Selfishness Is Sin
Matthew 22:37: Jesus said unto him, Thou shalt love the Lord thy God with all thy heart, and with all thy soul, and with all thy mind. 38 This is the first and great commandment. 39 And the second is like unto it, Thou shalt love thy neighbour as thyself.
1 Corinthians 10:24: Let no man seek his own, but every man another*s wealth. 33 Even as I please all men in all things, not seeking mine own profit, but the profit of many, that they may be saved.
Philippians 2:4: Look not every man on his own things, but every man also on the things of others. 21 For all seek their own, not the things which are Jesus Christ*s.
James 2:15: If a brother or sister be naked, and destitute of daily food, 16 And one of you say unto them, Depart in peace, be ye warmed and filled; notwithstanding ye give them not those things which are needful to the body; what doth it profit?
The sin of selfishness is probably the one we must confess more often than any other. This devotional entitled A Focus on Self was written by Evangelist Wil Rice on Jeremiah 45:5: And seekest thou great things for thyself? Seek them not: for, behold, I will bring evil upon all flesh, saith the LORD: but thy life will I give unto thee for a prey in all places whither thou goest.
Imagine you have just painstakingly typed a 5,000 word document. Then, you push the wrong button on your computer and, poof, it is gone forever and you can*t get it back! That is very frustrating and exceedingly discouraging. But imagine that you were writing something as dense and complex as the book of Jeremiah, and imagine that you were doing it with pen and ink as Baruch, Jeremiah*s secretary, did.
Imagine all your work being destroyed! Well, that is exactly what happened. A wicked king took the Word of God, cut it up with a pen knife, and threw it in a fire. Imagine the discouragement!
Baruch said, *Woe is me now! for the LORD hath added grief to my sorrow.* His sorrow was that he had no friends. This problem was made worse by the fact that he was writing God*s message through Jeremiah to people who did not want to hear it. If all this were not bad enough, he feels as though God added grief to sorrow by allowing the tedious work of his hands to be totally destroyed.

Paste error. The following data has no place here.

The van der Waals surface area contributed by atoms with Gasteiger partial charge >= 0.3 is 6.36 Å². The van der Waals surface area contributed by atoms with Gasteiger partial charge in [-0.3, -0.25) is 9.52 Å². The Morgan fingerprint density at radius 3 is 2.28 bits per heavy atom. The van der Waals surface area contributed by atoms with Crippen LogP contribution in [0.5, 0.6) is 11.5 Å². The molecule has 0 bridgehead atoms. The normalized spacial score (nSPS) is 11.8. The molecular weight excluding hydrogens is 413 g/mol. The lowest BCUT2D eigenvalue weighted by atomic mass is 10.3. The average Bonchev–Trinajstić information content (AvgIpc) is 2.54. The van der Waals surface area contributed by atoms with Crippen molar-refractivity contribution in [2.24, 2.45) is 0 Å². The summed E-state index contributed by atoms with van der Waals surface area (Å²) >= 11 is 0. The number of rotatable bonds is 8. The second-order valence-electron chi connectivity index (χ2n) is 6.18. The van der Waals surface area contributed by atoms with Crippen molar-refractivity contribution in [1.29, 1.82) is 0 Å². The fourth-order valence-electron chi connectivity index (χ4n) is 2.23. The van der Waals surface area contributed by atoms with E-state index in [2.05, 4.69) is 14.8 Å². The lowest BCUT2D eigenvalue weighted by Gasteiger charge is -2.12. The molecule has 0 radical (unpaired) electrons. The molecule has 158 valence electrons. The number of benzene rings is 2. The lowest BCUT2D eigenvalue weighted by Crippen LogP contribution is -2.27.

God*s response is instructive. God said, *Thus shalt thou say unto him, The LORD saith thus; Behold, that which I have built will I break down, and that which I have planted I will pluck up, even this whole land.* God said, *Baruch, I made Israel, and I am going to take it apart by chastening my people.*
Don*t you think that a God Who could dictate to entire kingdoms could dictate His words to Jeremiah through Baruch a second time? That is exactly what God did. A God powerful enough to rule kingdoms is powerful enough to help those who are discouraged and who feel as if their work is coming to nothing.
The bottom line is that a focus on self can only lead to discouragement. Baruch was not thinking about God*s grand purpose and the people who needed help from the words he was writing down. Baruch was thinking about his small part of it and pitying himself. Any of us might have done the same in his situation.
God*s purposes will not be thwarted. In Jeremiah 45:5 God says, *And seekest thou great things for thyself? seek them not: for, behold, I will bring evil upon all flesh, saith the LORD: but thy life will I give unto thee for a prey in all places wither thou goest.* In other words God said, *You are pitying yourself, but I am going to take care of you. I am going to bring evil upon all these people to whom I am giving my words through your writing, but I am going to take care of you.* God*s purposes will not be thwarted.
Sometimes we get so caught up in the minutia of our day that we cannot see the big picture. Sometimes, even if we had the eyes, we couldn*t comprehend the big picture because that is something that belongs to God. A focus on self can only lead to discouragement, but a focus on God and His purpose is a perspective of victory.